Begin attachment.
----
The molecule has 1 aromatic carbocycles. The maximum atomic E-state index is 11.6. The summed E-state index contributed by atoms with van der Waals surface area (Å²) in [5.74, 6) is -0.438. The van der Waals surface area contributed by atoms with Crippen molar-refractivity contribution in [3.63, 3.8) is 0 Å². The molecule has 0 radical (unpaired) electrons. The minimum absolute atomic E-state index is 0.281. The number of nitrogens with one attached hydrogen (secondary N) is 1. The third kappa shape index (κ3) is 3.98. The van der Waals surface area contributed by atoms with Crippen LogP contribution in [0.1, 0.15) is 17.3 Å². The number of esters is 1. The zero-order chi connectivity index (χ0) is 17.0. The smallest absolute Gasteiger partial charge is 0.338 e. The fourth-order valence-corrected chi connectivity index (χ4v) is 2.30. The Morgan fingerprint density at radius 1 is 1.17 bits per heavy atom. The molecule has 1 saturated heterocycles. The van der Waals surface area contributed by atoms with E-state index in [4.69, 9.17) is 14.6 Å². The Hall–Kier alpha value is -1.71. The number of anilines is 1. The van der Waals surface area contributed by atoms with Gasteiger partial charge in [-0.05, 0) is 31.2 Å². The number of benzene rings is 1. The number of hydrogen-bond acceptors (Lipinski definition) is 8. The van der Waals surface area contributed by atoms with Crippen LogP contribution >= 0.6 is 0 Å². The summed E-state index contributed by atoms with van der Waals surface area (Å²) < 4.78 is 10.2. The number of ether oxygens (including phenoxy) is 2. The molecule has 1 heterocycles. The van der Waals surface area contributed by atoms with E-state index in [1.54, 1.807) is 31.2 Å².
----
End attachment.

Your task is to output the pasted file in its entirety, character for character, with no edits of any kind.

The molecule has 1 aromatic carbocycles. The maximum atomic E-state index is 11.6. The summed E-state index contributed by atoms with van der Waals surface area (Å²) in [5.74, 6) is -0.438. The van der Waals surface area contributed by atoms with Crippen molar-refractivity contribution in [3.63, 3.8) is 0 Å². The molecule has 0 radical (unpaired) electrons. The minimum absolute atomic E-state index is 0.281. The number of nitrogens with one attached hydrogen (secondary N) is 1. The third kappa shape index (κ3) is 3.98. The van der Waals surface area contributed by atoms with Crippen LogP contribution in [0.1, 0.15) is 17.3 Å². The number of esters is 1. The zero-order chi connectivity index (χ0) is 17.0. The smallest absolute Gasteiger partial charge is 0.338 e. The fourth-order valence-corrected chi connectivity index (χ4v) is 2.30. The Morgan fingerprint density at radius 1 is 1.17 bits per heavy atom. The molecule has 1 saturated heterocycles. The van der Waals surface area contributed by atoms with E-state index in [4.69, 9.17) is 14.6 Å². The Hall–Kier alpha value is -1.71. The number of anilines is 1. The van der Waals surface area contributed by atoms with Gasteiger partial charge in [-0.05, 0) is 31.2 Å². The number of benzene rings is 1. The number of hydrogen-bond acceptors (Lipinski definition) is 8. The van der Waals surface area contributed by atoms with Crippen LogP contribution >= 0.6 is 0 Å². The summed E-state index contributed by atoms with van der Waals surface area (Å²) < 4.78 is 10.2. The number of ether oxygens (including phenoxy) is 2. The molecule has 1 heterocycles. The van der Waals surface area contributed by atoms with E-state index in [1.54, 1.807) is 31.2 Å².